January 21, 2008 Hurricane Katrina destroyed hundreds of millions of trees. As those trees decay, they're emitting tons of carbon dioxide, new research shows. And that makes them part of the climate-change problem that makes intense storms like Katrina more frequent.
January 14, 2008 A warming atmosphere also means a warming ocean. As water heats up, it expands and triggers a sea level rise around the world. By 2080, a U.N. panel predicts this will have devastating consequences for millions of people around the world rich and poor alike.
November 26, 2007 Texas is the nation's largest energy hog because it has a lot of industry, a lot of people, a lot of air conditioning, a lot of miles and a lot of big cars. But in a state where many think bigger is better, there are a few signs that attitudes toward consumption are changing.
November 14, 2007 Power plants are the biggest source of greenhouse gas emissions in the United States, accounting for 40 percent of the CO2 pumped into the atmosphere. A new Web site shows how much carbon is coming from each plant or power company around the world.
November 12, 2007 In Brazil, a fast-growing soybean industry is fueled by demand from Europe and China. But foreign consumers are also pressuring Brazilian farmers to stop clearing tropical forests, a major storehouse of the carbon that contributes to global warming.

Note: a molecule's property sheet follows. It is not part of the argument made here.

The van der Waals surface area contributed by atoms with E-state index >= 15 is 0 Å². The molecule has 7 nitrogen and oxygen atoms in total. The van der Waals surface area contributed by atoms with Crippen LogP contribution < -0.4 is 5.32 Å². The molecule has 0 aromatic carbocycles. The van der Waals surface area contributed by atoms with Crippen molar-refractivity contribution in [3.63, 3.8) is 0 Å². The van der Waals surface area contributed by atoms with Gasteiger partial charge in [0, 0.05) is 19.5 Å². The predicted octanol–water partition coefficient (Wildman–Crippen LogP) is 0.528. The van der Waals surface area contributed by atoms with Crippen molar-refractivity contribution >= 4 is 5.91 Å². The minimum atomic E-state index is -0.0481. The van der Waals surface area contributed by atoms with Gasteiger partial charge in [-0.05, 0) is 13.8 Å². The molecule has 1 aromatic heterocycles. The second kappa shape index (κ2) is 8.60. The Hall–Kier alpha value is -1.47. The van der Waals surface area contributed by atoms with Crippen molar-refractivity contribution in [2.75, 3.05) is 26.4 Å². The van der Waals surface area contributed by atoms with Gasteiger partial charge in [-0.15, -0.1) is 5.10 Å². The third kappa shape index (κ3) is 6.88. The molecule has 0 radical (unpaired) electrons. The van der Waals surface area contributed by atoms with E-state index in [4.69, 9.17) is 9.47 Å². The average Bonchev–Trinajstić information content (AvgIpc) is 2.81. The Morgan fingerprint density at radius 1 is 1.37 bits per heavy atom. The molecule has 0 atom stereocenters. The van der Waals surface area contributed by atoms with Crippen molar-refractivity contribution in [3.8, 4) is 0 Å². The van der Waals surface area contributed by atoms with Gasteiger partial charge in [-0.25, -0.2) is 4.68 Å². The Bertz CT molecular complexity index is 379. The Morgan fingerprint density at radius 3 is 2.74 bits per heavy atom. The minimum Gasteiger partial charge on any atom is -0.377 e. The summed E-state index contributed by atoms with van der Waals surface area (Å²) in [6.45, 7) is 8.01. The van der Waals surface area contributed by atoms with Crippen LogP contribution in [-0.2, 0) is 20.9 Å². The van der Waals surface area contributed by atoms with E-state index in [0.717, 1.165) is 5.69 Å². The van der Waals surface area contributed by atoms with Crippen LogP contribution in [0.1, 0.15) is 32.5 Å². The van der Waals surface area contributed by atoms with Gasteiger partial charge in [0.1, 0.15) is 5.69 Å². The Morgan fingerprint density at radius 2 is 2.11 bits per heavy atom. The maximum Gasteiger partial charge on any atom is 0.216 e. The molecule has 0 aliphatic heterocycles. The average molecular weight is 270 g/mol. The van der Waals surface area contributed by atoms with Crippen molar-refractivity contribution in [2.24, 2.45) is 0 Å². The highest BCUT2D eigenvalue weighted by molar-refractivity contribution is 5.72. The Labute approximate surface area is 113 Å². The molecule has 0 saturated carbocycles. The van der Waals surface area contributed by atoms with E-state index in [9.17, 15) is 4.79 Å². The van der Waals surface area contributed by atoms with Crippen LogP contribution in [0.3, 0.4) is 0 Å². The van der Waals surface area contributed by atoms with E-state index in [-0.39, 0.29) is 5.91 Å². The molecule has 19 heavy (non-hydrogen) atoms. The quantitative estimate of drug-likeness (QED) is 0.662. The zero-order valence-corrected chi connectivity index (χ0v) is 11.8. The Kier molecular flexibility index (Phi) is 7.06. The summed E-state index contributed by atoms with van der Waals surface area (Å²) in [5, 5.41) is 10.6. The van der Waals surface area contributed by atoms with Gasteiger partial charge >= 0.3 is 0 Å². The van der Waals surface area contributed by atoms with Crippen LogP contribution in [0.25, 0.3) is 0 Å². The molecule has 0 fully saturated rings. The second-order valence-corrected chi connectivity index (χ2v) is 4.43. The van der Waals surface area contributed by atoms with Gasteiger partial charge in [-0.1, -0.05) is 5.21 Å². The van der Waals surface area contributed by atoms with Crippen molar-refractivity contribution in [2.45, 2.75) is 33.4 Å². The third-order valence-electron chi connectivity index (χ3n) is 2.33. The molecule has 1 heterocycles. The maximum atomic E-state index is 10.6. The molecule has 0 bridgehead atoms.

November 5, 2007 In Brazil, people use fire as a weapon in range wars to push other ranchers off their land. Scientists say these fires, along with the seasonal fires to clear land, is not just destroying parts of the Amazon's southern forests, but altering the climate as well.
October 22, 2007 Two centuries ago, an enormous volcanic explosion on an Indonesian island spewed molten rock and clouds of gas into the atmosphere, causing a "year without summer" as far away as America. Within the next millennium, the Earth is due for another such blast.
September 3, 2007 For the last century, Americans have had a love affair with their cars. Americans drive bigger cars than any other country. And, even if they're currently trendy, fuel-efficient cars still don't sell as well in the United States as elsewhere. Can America change?